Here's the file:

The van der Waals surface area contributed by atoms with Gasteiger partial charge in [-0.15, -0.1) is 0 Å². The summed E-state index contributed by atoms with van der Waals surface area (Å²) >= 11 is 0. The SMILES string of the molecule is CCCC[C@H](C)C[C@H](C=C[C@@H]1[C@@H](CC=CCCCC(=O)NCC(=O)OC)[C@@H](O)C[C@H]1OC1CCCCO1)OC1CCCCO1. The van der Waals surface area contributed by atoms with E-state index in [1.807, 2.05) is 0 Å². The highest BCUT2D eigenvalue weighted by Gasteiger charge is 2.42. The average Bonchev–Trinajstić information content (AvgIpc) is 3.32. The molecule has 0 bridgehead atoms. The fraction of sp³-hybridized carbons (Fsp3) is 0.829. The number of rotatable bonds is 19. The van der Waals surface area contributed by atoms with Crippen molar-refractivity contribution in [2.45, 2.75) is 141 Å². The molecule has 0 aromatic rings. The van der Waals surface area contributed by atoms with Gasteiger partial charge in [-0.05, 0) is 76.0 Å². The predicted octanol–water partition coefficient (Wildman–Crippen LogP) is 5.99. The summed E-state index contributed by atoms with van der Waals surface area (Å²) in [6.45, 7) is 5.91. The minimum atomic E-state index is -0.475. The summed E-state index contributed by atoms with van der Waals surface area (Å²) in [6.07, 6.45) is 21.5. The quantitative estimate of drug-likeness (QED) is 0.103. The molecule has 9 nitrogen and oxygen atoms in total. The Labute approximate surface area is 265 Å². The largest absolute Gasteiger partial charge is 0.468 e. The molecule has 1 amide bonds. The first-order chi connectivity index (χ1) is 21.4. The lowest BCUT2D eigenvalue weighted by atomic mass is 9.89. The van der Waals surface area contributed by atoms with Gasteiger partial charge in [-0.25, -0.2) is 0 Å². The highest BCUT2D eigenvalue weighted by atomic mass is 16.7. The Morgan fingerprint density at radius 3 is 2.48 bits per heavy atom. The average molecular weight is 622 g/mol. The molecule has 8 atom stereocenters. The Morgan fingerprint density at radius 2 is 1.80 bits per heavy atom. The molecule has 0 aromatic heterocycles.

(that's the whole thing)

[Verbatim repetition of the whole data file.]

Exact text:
The van der Waals surface area contributed by atoms with Gasteiger partial charge in [-0.15, -0.1) is 0 Å². The summed E-state index contributed by atoms with van der Waals surface area (Å²) >= 11 is 0. The SMILES string of the molecule is CCCC[C@H](C)C[C@H](C=C[C@@H]1[C@@H](CC=CCCCC(=O)NCC(=O)OC)[C@@H](O)C[C@H]1OC1CCCCO1)OC1CCCCO1. The van der Waals surface area contributed by atoms with E-state index in [1.807, 2.05) is 0 Å². The highest BCUT2D eigenvalue weighted by Gasteiger charge is 2.42. The average Bonchev–Trinajstić information content (AvgIpc) is 3.32. The molecule has 0 bridgehead atoms. The fraction of sp³-hybridized carbons (Fsp3) is 0.829. The number of rotatable bonds is 19. The van der Waals surface area contributed by atoms with Crippen molar-refractivity contribution in [2.45, 2.75) is 141 Å². The molecule has 0 aromatic rings. The van der Waals surface area contributed by atoms with Gasteiger partial charge in [-0.05, 0) is 76.0 Å². The predicted octanol–water partition coefficient (Wildman–Crippen LogP) is 5.99. The summed E-state index contributed by atoms with van der Waals surface area (Å²) in [6.45, 7) is 5.91. The minimum atomic E-state index is -0.475. The summed E-state index contributed by atoms with van der Waals surface area (Å²) in [6.07, 6.45) is 21.5. The quantitative estimate of drug-likeness (QED) is 0.103. The molecule has 9 nitrogen and oxygen atoms in total. The Labute approximate surface area is 265 Å². The largest absolute Gasteiger partial charge is 0.468 e. The molecule has 1 amide bonds. The first-order chi connectivity index (χ1) is 21.4. The lowest BCUT2D eigenvalue weighted by atomic mass is 9.89. The van der Waals surface area contributed by atoms with Gasteiger partial charge in [-0.25, -0.2) is 0 Å². The highest BCUT2D eigenvalue weighted by atomic mass is 16.7. The Morgan fingerprint density at radius 3 is 2.48 bits per heavy atom. The average molecular weight is 622 g/mol. The molecule has 8 atom stereocenters. The Morgan fingerprint density at radius 2 is 1.80 bits per heavy atom. The molecule has 0 aromatic heterocycles.